And, as it’s been said often, every vote counts. Though approximately 150 million citizens are qualified to vote, few register and even fewer actually vote. Yet thousands of people have fought for this right through the centuries, both in war and within courts and legislatures. Below lists just a few of the high points on this journey.
The road to our right to vote
1776 – After signing of the Declaration of Independence, voting was restricted to white, property-owning, Protestant men.
1856 – All white men in the United States were allowed to vote.
1869-70 – The Fifteenth Amendment reached out to guarantee this right to all male citizens regardless of “race, color, or previous condition of servitude.”
1919-20 – The Nineteenth Amendment guaranteed the right to vote to all citizens, whatever their gender.
1948 – Native Americans could now vote as the last of state laws denying these rights were overturned.
1965 – The Voting Rights Act became law to prohibit election practices that deny citizens the vote on the basis of race.
Unfortunately, in recent years there have been some attempts to make voting less accessible by carving away at the Voting Rights Act of 1965, shortening early voting periods, and many states have, for the first time, mandated specific types of photo identification (a student’s college photo ID is not valid in Texas but a gun license is, for example).
The Texas requirements were found unconstitutional earlier this year by the United States Disctrict Court for Southern District of Texas. That ruling is on appeal now to the 5th Circuit. In an interim ruling on October 18th, the U.S. Supreme Court ruled that the Texas voter ID law can remain in effect for the November 4, 2014 election, but the full appeal will work its way through the federal courts after the election. Justice Ginsberg, in a blistering dissent, found the Texas law may disenfranchise thousands of eligible voters in Texas.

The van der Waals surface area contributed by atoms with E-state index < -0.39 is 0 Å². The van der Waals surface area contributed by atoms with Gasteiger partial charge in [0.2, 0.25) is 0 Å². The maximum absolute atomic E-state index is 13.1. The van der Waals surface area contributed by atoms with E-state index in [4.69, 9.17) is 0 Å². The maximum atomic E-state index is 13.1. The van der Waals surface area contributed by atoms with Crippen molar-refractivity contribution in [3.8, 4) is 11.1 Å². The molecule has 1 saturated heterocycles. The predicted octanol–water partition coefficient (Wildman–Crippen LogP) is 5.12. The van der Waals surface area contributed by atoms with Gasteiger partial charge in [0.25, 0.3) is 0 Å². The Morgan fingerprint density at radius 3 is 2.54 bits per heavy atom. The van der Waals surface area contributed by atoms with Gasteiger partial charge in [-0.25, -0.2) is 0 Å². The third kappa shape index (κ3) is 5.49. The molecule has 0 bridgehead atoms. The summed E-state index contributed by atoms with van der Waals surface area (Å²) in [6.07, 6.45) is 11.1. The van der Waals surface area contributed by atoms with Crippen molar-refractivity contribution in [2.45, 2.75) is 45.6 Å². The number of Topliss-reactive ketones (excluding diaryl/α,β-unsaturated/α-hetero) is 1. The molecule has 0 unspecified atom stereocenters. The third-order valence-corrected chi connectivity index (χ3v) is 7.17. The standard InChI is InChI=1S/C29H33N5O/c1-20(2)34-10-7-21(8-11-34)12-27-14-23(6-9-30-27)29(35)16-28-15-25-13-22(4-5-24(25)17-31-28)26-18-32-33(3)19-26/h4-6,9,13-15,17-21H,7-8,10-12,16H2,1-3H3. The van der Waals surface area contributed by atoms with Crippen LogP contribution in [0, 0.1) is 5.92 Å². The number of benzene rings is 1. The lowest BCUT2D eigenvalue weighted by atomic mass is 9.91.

U.S. voters have great power in voting. This is how we tell our representatives what is important to us and it’s the only way that carries such weight. Because of the impact of each vote, it is our responsibility to understand the issues and know the ideas each candidate represents. Our vote can change history.
We can make a difference
• Be informed. Study the candidates and issues before voting.
• Be involved. Know what is going on in your community, in your state, and in your country.
• Be a leader. Remind others to vote.
• Be a voter. Everyone 18 or older has the right, the privilege, and the responsibility to vote in every local, state, and federal election.
Protect the right to vote – not only for yourself, but for your fellow Americans. Support laws that make it easier, not harder to vote. For over 200 years, Americans have exercised their right to vote. Be part of history – cast your ballot tomorrow, Tuesday, November 4th!